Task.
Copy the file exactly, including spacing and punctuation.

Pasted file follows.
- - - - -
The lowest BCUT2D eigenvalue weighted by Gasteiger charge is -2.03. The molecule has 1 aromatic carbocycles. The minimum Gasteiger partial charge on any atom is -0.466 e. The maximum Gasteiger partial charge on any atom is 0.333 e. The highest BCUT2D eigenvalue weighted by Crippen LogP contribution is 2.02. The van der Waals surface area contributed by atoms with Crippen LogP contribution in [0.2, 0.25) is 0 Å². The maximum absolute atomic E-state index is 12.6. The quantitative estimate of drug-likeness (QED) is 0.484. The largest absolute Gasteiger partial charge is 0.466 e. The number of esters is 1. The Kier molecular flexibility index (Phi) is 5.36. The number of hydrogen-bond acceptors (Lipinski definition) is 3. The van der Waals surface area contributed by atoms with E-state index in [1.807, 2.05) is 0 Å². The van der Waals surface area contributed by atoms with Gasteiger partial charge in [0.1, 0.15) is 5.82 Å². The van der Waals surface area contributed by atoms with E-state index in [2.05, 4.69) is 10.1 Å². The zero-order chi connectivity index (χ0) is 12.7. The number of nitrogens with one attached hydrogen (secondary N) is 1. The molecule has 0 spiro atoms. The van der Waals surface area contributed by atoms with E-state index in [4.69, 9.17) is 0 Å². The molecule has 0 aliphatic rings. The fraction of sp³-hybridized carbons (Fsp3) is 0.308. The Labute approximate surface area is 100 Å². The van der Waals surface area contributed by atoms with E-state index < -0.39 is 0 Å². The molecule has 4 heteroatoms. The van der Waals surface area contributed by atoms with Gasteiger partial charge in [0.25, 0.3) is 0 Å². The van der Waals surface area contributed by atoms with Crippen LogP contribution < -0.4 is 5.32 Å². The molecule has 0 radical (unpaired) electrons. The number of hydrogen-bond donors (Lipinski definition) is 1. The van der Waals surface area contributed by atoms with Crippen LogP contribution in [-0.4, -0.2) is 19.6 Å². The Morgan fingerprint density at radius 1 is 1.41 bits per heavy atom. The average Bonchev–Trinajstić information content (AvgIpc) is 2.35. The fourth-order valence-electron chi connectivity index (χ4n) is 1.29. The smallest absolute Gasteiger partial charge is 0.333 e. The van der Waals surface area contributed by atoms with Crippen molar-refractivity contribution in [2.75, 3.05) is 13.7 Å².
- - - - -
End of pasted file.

The lowest BCUT2D eigenvalue weighted by Gasteiger charge is -2.03. The molecule has 1 aromatic carbocycles. The minimum Gasteiger partial charge on any atom is -0.466 e. The maximum Gasteiger partial charge on any atom is 0.333 e. The highest BCUT2D eigenvalue weighted by Crippen LogP contribution is 2.02. The van der Waals surface area contributed by atoms with Crippen LogP contribution in [0.2, 0.25) is 0 Å². The maximum absolute atomic E-state index is 12.6. The quantitative estimate of drug-likeness (QED) is 0.484. The largest absolute Gasteiger partial charge is 0.466 e. The number of esters is 1. The Kier molecular flexibility index (Phi) is 5.36. The number of hydrogen-bond acceptors (Lipinski definition) is 3. The van der Waals surface area contributed by atoms with E-state index in [1.807, 2.05) is 0 Å². The van der Waals surface area contributed by atoms with Gasteiger partial charge in [0.1, 0.15) is 5.82 Å². The van der Waals surface area contributed by atoms with E-state index in [2.05, 4.69) is 10.1 Å². The zero-order chi connectivity index (χ0) is 12.7. The number of nitrogens with one attached hydrogen (secondary N) is 1. The molecule has 0 spiro atoms. The van der Waals surface area contributed by atoms with E-state index in [4.69, 9.17) is 0 Å². The molecule has 0 aliphatic rings. The fraction of sp³-hybridized carbons (Fsp3) is 0.308. The Labute approximate surface area is 100 Å². The van der Waals surface area contributed by atoms with E-state index < -0.39 is 0 Å². The molecule has 4 heteroatoms. The van der Waals surface area contributed by atoms with Gasteiger partial charge in [0.25, 0.3) is 0 Å². The van der Waals surface area contributed by atoms with Crippen LogP contribution < -0.4 is 5.32 Å². The molecule has 0 radical (unpaired) electrons. The number of hydrogen-bond donors (Lipinski definition) is 1. The van der Waals surface area contributed by atoms with Crippen LogP contribution in [-0.4, -0.2) is 19.6 Å². The Morgan fingerprint density at radius 1 is 1.41 bits per heavy atom. The average Bonchev–Trinajstić information content (AvgIpc) is 2.35. The fourth-order valence-electron chi connectivity index (χ4n) is 1.29. The smallest absolute Gasteiger partial charge is 0.333 e. The van der Waals surface area contributed by atoms with Crippen molar-refractivity contribution in [2.75, 3.05) is 13.7 Å².